What I discovered was extremely eye-opening.

The NCADV states abusers repeatedly go to extremes to prevent the victim from leaving. Even if able to get out, the victim now faces the most dangerous time of the relationship: when an abuser become capable of following through with the many threats they’ve used to keep a victim trapped. These can include:

  • Hurting or killing the victim
  • Hurting or killing the children
  • Taking or gaining custody of the children
  • Hurting or killing pets or other friends/family members
  • Hurting or killing themselves
  • Ruining a victim financially
  • Spreading detrimental rumors about the victim

While these are common examples, abusers will tailor their threats, knowing exactly what will work best against their victims to maintain control over them. I witnessed this with my friend’s husband time and time again. He knew her job and children were the two most important things to her, so those were repeatedly the focus of his threats.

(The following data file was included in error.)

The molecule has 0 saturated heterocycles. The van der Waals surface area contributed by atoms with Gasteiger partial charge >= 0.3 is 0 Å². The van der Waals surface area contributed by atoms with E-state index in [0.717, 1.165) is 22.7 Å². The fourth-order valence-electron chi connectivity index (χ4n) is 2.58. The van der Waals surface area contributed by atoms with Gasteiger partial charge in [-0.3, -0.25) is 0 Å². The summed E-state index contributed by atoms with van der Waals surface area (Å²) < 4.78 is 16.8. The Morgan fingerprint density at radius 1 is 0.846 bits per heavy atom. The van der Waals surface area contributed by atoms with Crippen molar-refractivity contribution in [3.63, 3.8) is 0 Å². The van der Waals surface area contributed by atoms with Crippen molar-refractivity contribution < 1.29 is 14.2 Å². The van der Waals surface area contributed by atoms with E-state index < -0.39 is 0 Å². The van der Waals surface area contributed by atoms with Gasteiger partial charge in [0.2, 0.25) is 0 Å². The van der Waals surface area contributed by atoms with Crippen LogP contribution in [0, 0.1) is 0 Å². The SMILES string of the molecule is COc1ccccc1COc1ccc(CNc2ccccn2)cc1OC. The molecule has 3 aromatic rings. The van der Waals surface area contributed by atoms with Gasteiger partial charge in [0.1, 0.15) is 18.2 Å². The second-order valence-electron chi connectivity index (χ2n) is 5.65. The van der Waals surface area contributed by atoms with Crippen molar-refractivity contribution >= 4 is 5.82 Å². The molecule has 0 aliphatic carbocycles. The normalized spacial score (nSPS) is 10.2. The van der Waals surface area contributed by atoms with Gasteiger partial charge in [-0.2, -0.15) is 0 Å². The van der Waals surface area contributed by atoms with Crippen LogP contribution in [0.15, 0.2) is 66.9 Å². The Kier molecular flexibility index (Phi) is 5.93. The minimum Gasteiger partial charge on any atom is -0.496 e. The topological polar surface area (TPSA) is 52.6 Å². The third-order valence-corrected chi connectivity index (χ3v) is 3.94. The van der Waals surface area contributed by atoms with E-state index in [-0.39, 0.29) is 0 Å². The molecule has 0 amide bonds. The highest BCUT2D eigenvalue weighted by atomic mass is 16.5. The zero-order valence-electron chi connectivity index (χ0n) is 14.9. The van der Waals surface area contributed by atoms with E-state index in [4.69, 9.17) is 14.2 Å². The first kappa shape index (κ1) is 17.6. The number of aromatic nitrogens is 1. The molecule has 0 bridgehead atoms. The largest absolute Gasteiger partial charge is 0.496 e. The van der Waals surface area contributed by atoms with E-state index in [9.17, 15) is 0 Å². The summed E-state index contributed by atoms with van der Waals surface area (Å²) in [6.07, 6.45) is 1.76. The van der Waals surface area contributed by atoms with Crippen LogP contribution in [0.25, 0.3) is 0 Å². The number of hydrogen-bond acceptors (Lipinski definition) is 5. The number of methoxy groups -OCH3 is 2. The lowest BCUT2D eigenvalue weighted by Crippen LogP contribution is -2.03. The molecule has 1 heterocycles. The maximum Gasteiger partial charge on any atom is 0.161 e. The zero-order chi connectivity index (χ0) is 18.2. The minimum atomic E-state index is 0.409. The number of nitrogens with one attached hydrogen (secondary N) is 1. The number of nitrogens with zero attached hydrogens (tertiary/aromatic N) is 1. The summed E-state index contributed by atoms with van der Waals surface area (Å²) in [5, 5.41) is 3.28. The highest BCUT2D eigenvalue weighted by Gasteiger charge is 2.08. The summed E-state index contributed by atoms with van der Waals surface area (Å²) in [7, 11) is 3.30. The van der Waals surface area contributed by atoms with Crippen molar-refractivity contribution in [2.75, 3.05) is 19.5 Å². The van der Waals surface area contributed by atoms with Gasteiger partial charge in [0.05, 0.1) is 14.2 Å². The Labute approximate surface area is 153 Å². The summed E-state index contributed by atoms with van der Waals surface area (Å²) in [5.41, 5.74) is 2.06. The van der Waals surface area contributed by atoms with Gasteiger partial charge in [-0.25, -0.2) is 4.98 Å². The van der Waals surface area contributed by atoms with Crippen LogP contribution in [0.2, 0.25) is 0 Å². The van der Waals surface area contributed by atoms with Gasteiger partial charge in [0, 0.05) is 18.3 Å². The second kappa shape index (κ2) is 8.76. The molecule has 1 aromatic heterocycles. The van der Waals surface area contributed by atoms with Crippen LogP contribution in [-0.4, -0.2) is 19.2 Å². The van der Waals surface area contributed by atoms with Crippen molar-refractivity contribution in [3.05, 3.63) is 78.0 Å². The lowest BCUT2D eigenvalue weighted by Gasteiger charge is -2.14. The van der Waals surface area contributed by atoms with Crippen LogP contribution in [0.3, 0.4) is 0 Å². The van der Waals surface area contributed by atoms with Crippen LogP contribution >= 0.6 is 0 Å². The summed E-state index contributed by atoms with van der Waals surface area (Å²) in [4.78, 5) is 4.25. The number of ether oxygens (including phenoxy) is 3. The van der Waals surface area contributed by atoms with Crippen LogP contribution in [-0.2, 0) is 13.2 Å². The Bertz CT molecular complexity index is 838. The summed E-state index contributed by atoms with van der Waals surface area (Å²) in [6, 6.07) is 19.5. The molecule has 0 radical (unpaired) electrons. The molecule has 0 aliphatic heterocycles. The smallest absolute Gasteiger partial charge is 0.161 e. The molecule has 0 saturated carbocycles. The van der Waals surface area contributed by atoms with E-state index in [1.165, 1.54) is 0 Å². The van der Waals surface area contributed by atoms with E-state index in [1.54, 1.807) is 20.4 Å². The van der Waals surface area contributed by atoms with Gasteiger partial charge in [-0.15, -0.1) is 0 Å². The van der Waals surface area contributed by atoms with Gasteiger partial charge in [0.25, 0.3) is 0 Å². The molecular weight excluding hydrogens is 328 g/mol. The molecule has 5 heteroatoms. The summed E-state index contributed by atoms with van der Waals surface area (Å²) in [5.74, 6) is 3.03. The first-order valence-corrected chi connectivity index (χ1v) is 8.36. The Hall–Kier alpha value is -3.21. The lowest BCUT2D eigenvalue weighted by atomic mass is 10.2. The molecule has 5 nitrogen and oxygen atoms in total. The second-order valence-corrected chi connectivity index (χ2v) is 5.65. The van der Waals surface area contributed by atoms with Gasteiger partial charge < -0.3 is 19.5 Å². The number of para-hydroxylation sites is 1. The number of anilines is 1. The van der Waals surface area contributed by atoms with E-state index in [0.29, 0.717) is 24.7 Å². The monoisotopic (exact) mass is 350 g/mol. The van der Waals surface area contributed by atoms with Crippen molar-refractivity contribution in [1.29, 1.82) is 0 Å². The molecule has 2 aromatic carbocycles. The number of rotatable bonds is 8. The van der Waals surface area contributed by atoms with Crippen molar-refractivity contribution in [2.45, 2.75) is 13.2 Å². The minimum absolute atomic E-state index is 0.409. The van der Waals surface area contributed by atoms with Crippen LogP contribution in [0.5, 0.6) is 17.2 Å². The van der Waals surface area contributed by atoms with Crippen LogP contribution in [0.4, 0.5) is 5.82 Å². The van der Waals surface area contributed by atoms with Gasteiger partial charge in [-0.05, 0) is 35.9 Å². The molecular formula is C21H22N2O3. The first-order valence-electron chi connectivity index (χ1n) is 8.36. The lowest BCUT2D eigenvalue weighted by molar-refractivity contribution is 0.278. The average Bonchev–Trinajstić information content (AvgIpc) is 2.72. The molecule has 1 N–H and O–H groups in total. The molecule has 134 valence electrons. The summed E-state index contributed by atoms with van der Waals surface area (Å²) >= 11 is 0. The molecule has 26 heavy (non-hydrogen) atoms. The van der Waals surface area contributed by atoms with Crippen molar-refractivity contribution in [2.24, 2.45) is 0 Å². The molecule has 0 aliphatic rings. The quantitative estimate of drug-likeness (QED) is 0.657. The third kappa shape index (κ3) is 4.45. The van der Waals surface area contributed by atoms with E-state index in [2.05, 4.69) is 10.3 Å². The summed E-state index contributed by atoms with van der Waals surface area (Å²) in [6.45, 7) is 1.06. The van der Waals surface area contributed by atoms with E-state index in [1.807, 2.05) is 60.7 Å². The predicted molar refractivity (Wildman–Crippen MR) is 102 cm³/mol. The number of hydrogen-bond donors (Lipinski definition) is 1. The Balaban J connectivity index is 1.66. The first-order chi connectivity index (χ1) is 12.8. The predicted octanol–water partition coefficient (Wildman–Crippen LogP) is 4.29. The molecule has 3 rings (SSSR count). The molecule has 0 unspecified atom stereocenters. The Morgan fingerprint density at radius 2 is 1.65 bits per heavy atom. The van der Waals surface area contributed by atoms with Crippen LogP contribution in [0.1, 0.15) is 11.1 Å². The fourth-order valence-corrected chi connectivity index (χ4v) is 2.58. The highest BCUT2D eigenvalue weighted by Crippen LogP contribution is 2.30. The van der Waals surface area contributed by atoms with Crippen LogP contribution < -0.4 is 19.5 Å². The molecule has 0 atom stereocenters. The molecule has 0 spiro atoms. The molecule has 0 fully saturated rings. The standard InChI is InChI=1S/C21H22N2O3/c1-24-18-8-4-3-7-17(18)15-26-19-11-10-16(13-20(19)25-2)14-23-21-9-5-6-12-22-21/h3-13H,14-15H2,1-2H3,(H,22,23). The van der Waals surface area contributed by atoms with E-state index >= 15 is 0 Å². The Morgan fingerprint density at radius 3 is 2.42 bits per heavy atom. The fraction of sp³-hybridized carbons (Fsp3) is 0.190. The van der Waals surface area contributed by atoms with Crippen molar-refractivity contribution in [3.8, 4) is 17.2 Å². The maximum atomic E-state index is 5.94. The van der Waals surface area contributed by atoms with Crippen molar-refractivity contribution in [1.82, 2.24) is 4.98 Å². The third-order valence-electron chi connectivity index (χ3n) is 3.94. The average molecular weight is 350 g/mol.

A diagram showing the variety of methods abusers use to maintain power and control of their victims
A diagram showing the variety of methods abusers use to maintain power and control of their victims (Photo Credit: Courtesy National Coalition Against Domestic Violence) VIEW ORIGINAL

Verbal abuse was another tactic he consistently used. This came in the forms of berating and belittling my friend in person and relentlessly sending phone texts, where he’d call her derogatory names and accuse her of mistruths. The level of cruelty he exhibited with this type of abuse was shocking, and it became his main form of control.